1. Shifting to a universal social security system instead of a targeted one. Selection of vulnerable households from an expanding pool of households will only cause divisions and tensions at a community level. The government must start putting systems in place to move to a universal social security system that takes into consideration not just impact at a household level but also other aspects that are generally not considered, such as the informal sector.
  2. The government must prioritise helping as many people as possible instead of selecting only those they consider the worst off, at a time when even the middle class households are feeling the burden of the economic crisis. In the 2023 budget, the government allocated Rs.539 billion for defence and public security while household cash transfers and food relief was allocated Rs.187 billion. The government must increase fiscal allocation for social welfare and reasons for a lack of fiscal space for increasing beneficiaries for social welfare is unacceptable, as we have not seen any reduction in spending on defence or on state events and functions.
  3. While using a series of criteria to determine a household’s vulnerability or eligibility is a more rigorous approach to selection, the list of indicators used by the WBB penalise people for having worked hard and invested towards a good life. For example, those with a permanently built house, an indoor flush toilet, using over 60 units of electricity a month and cooking using a gas cylinder, have a motorbike or a trishaw, have a safe source of drinking water and main source of lighting is not kerosene receive a score of zero on each indicator. Here we have highlighted some key indicators that would penalise the working class poor communities of Colombo and possibly exclude them from the welfare registry.
  4. There must also be better communication and transparency regarding the enumeration exercise. Many of those interviewed by Colombo Urban Lab demonstrated a mixed understanding, or had received incorrect information regarding Samurdhi. There has also been no information shared about any grievance redress mechanism or appeals process, whether people can apply to be in this registry in the future should their circumstances change or even any basic  information shared about the logic behind the indicators and what next steps people  can expect.


Here is a list of immediate term recommendations that have been formulated together with community members as well as studying relief measures elsewhere. One intervention alone will not adequately support urban households and these recommendations are proposed based on the assumption of a variety of interventions being implemented simultaneously.

  1. Address nutrition, not hunger. Households must be guaranteed a certain amount of rice, pulses, vegetables, fruit, milk and eggs every week for at least one year so that they would be able to meet nutrition requirements irrespective of inflation as well as free up income that can be put towards other expenses.
  2. Nutrition levels in children can be targeted through school meals programmes. This would ease the burden on the families who have to send food for their children every day to school and would also provide daily access to nutrition the children may otherwise not receive.
  3. Source and distribute locally. This will ensure that families do not have to travel far to access weekly goods and help local businesses stay afloat while also driving community development.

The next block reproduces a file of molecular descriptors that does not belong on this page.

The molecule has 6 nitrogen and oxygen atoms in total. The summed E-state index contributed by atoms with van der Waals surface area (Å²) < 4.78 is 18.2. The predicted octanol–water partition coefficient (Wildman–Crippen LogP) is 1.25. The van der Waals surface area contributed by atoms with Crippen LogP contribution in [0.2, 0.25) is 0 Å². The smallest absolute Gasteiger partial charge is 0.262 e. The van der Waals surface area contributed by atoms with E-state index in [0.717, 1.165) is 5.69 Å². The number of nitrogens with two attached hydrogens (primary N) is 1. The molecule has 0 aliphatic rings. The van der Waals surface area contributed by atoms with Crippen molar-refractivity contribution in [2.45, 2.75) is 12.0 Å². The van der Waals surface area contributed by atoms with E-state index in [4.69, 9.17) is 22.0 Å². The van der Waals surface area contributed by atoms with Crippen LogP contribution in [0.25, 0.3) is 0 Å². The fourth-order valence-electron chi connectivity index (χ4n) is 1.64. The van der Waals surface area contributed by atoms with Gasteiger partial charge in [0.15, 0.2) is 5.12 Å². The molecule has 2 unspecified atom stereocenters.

4. Promote sustainable urban gardening. While home gardening may not a viable option for most communities due to built environment in urban settlements in Colombo, there are innovative ways in which households with small spaces can grow certain type of nutritious food in a small space such as spinach, tomato and chillies if such methods and tools can be made accessible to them.
  5. Adjust the food plate. At a time where the concept of a nutritious diet seems almost impossible when people are struggling to even eat a meal a day, targeted information and communication campaigns can better help households to identify meals that are low in cost, high in nutrition and how they can be sourced locally.
  6. Provide monthly cash transfers. Households have needs that go beyond food expenditure, for which they require cash in hand. We recommend a minimum of Rs.25,000 per household per month in the form of cash transfers for these non-food expenditures.
  7. Cancel or restructure defaults on utility bills. We recommend analysing the various debt to the state across the various settlements in Colombo and moving towards cancelling the arrears or findings other ways of making those payments, for example, a long term repayment plan for amounts accumulated so far.
  8. Do not increase the burden on women. Over the last two years we have seen women shoulder the additional burdens of the crisis from finding ways to put food on the table to handwriting children’s homework sheets when they cannot afford print outs. School meal programmes, community gardens and community kitchens that rely heavily on the unpaid labour of women must encourage to factor in budgets for the time these women put in for such work.
  9. Provide free public transport for school children. We recommend free public transportation for school going children or dedicated school transportation that is free of charge in order to ensure children go to school regularly and reduce the non-food expenditure burden on low income households.
  10. Prioritise a just recovery. While support for communities to recover from the impact of the crisis in the immediate future is necessary, the government must also plan and budget for addressing the long term recovery. These include more budgetary allocations to the health, education and social welfare sectors, supporting livelihoods (formal and informal) of communities and connecting them with access to finance, markets, new skills and vocations.

Read the full policy brief Breaking Point: Impact of Sri Lanka’s Economic Crisis on Colombo’s Working Class Poor here.